Small Molecules, Big Implications
The MAPK signaling pathway is one of the first pathways discovered to be important for cancer. The pathway works by sending signals received from outside the cell through a series of proteins to activate genes that cause cells to grow and divide.
Some of the key players in this pathway found inside the cell include RAS and RAF, which then activate MEK and ERK proteins. You can learn more about this pathway here.
Not All Inhibitors Are Created Equal
The RAS and RAF proteins come in different “flavors” (scientifically known as isoforms). One isoform of the RAS protein is called KRAS and one isoform of the RAF protein is called BRAF. Mutations in KRAS and BRAF proteins are associated with different cancers. One potential strategy for these cancers is to block the MEK protein since mutations in KRAS or BRAF both work through the MEK.
We’ve known that different MEK inhibitors may be more or less effective depending on the KRAS or BRAF preclinical model. Scientists at Genentech have made an important step to figure out why this is the case.
A “Complex” Relationship
We’ve learned that some MEK inhibitors work better in BRAF-mutant models because they bind tightly to and interfere with the action of the MEK protein. However in KRAS-mutant tumors, other MEK inhibitors work by causing the RAF protein to stick to the MEK protein forming what’s scientists call a “complex” of protein.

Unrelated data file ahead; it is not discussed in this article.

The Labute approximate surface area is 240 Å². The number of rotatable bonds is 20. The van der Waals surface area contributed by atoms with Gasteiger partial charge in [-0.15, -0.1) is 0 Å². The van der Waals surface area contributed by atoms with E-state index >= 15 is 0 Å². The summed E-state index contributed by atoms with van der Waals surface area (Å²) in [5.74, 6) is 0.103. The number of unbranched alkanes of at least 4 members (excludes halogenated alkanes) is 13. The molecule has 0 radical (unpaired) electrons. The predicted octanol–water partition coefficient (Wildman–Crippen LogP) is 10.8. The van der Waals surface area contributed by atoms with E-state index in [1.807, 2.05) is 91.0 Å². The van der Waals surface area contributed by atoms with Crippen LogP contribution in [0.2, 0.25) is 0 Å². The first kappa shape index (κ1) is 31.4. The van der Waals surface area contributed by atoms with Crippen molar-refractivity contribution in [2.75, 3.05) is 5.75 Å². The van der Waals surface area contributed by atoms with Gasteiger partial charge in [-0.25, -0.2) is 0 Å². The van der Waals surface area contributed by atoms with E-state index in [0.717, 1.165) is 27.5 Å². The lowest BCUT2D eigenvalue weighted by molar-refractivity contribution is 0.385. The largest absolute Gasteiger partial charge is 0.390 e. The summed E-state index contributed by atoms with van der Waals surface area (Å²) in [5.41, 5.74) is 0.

These are important insights into how different MEK inhibitors may work, but it also has implications for BRAF inhibitors.
Like MEK inhibitors, BRAF inhibitors also come in different varieties, and it is possible that they too may work in different ways. Turning their attention to BRAF, the same team of scientists at Genentech confirmed that this is indeed the case.
First, they showed that BRAF and MEK are often “stuck together” inside of cancer cells and form a complex. This is important, because they also found that “trapping” or stabilizing this complex can interfere with the RAS-RAF pathway.
Interestingly, the team discovered that some BRAF inhibitors may stabilize this complex, but others can actually destabilize it. Similar to what they found for MEK inhibitors, they found that BRAF inhibitors can have different effects based on the way they can bind to and interact with other proteins.
Studies on MEK and BRAF inhibitors teach us important lessons for developing investigational small molecule medicines for cancer.
- 1. We now know that kinase inhibitors can affect both proteins themselves individually, but also how proteins interact with each other.
- 2. When developing new medicines now, we need to consider that proteins do not exist in isolation but often together with other proteins.
Read more about these important findings in the Cancer Cell paper, “Structure of the BRAF:MEK complex reveals a kinase activity independent role for BRAF in MAPK Signaling.”